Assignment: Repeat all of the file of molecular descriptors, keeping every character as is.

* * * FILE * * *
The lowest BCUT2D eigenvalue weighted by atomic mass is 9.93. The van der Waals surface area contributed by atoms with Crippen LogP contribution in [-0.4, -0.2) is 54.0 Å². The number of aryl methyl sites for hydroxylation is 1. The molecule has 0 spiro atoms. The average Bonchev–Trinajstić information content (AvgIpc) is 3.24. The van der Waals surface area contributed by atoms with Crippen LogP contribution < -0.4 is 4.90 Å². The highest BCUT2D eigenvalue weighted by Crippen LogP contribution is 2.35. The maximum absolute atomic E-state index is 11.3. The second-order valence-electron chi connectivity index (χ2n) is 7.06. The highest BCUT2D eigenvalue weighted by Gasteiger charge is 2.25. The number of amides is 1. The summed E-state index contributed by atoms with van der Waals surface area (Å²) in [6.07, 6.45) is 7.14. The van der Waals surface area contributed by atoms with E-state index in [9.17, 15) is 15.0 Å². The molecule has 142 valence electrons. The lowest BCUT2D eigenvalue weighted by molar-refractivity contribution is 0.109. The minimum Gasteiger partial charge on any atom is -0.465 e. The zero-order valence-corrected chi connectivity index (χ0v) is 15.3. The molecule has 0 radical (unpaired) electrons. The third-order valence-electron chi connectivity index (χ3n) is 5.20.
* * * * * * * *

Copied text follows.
The lowest BCUT2D eigenvalue weighted by atomic mass is 9.93. The van der Waals surface area contributed by atoms with Crippen LogP contribution in [-0.4, -0.2) is 54.0 Å². The number of aryl methyl sites for hydroxylation is 1. The molecule has 0 spiro atoms. The average Bonchev–Trinajstić information content (AvgIpc) is 3.24. The van der Waals surface area contributed by atoms with Crippen LogP contribution < -0.4 is 4.90 Å². The highest BCUT2D eigenvalue weighted by Crippen LogP contribution is 2.35. The maximum absolute atomic E-state index is 11.3. The second-order valence-electron chi connectivity index (χ2n) is 7.06. The highest BCUT2D eigenvalue weighted by Gasteiger charge is 2.25. The number of amides is 1. The summed E-state index contributed by atoms with van der Waals surface area (Å²) in [6.07, 6.45) is 7.14. The van der Waals surface area contributed by atoms with E-state index in [9.17, 15) is 15.0 Å². The molecule has 142 valence electrons. The lowest BCUT2D eigenvalue weighted by molar-refractivity contribution is 0.109. The minimum Gasteiger partial charge on any atom is -0.465 e. The zero-order valence-corrected chi connectivity index (χ0v) is 15.3. The molecule has 0 radical (unpaired) electrons. The third-order valence-electron chi connectivity index (χ3n) is 5.20.